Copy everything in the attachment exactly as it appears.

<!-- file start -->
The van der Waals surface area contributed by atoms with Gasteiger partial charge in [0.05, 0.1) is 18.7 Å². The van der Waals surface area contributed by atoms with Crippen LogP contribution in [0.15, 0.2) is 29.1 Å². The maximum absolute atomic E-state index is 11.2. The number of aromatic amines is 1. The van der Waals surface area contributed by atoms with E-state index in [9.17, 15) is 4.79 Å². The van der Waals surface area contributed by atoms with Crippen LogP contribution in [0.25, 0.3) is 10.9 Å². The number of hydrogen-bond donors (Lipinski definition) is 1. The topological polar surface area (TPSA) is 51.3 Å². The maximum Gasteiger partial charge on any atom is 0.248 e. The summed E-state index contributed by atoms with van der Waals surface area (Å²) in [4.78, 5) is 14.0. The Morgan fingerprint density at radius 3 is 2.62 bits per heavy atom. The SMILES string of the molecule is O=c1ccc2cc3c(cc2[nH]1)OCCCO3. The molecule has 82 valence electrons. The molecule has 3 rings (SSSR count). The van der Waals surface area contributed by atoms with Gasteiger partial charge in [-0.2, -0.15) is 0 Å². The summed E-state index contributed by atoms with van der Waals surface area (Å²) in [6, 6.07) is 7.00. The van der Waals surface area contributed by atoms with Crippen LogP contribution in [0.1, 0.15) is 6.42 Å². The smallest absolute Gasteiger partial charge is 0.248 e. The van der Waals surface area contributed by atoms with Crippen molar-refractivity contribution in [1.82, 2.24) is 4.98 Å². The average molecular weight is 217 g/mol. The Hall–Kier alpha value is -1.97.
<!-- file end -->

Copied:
The van der Waals surface area contributed by atoms with Gasteiger partial charge in [0.05, 0.1) is 18.7 Å². The van der Waals surface area contributed by atoms with Crippen LogP contribution in [0.15, 0.2) is 29.1 Å². The maximum absolute atomic E-state index is 11.2. The number of aromatic amines is 1. The van der Waals surface area contributed by atoms with E-state index in [9.17, 15) is 4.79 Å². The van der Waals surface area contributed by atoms with Crippen LogP contribution in [0.25, 0.3) is 10.9 Å². The number of hydrogen-bond donors (Lipinski definition) is 1. The topological polar surface area (TPSA) is 51.3 Å². The maximum Gasteiger partial charge on any atom is 0.248 e. The summed E-state index contributed by atoms with van der Waals surface area (Å²) in [4.78, 5) is 14.0. The Morgan fingerprint density at radius 3 is 2.62 bits per heavy atom. The SMILES string of the molecule is O=c1ccc2cc3c(cc2[nH]1)OCCCO3. The molecule has 82 valence electrons. The molecule has 3 rings (SSSR count). The van der Waals surface area contributed by atoms with Gasteiger partial charge in [-0.2, -0.15) is 0 Å². The summed E-state index contributed by atoms with van der Waals surface area (Å²) in [6, 6.07) is 7.00. The van der Waals surface area contributed by atoms with Crippen LogP contribution in [0.1, 0.15) is 6.42 Å². The smallest absolute Gasteiger partial charge is 0.248 e. The van der Waals surface area contributed by atoms with Crippen molar-refractivity contribution in [1.82, 2.24) is 4.98 Å². The average molecular weight is 217 g/mol. The Hall–Kier alpha value is -1.97.